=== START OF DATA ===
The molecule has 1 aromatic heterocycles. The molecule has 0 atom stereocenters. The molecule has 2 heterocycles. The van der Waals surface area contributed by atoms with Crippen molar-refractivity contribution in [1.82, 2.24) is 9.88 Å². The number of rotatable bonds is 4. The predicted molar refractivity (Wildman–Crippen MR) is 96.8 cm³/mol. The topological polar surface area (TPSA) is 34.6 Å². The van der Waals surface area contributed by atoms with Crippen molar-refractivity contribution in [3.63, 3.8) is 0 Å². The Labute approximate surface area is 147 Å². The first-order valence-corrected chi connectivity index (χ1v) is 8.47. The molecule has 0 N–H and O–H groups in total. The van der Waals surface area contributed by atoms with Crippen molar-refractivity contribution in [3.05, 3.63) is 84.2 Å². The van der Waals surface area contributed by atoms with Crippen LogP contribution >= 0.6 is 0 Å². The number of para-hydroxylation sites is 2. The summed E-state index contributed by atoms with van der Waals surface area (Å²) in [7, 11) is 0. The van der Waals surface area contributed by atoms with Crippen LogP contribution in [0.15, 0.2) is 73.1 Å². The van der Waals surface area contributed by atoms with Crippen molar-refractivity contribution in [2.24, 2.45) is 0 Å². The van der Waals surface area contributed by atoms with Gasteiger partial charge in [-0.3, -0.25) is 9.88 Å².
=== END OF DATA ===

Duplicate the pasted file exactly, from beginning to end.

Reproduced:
The molecule has 1 aromatic heterocycles. The molecule has 0 atom stereocenters. The molecule has 2 heterocycles. The van der Waals surface area contributed by atoms with Crippen molar-refractivity contribution in [1.82, 2.24) is 9.88 Å². The number of rotatable bonds is 4. The predicted molar refractivity (Wildman–Crippen MR) is 96.8 cm³/mol. The topological polar surface area (TPSA) is 34.6 Å². The van der Waals surface area contributed by atoms with Crippen molar-refractivity contribution in [3.63, 3.8) is 0 Å². The Labute approximate surface area is 147 Å². The first-order valence-corrected chi connectivity index (χ1v) is 8.47. The molecule has 0 N–H and O–H groups in total. The van der Waals surface area contributed by atoms with Crippen molar-refractivity contribution in [3.05, 3.63) is 84.2 Å². The van der Waals surface area contributed by atoms with Crippen LogP contribution >= 0.6 is 0 Å². The number of para-hydroxylation sites is 2. The summed E-state index contributed by atoms with van der Waals surface area (Å²) in [7, 11) is 0. The van der Waals surface area contributed by atoms with Crippen LogP contribution in [0.15, 0.2) is 73.1 Å². The van der Waals surface area contributed by atoms with Crippen molar-refractivity contribution in [2.24, 2.45) is 0 Å². The van der Waals surface area contributed by atoms with Gasteiger partial charge in [-0.3, -0.25) is 9.88 Å².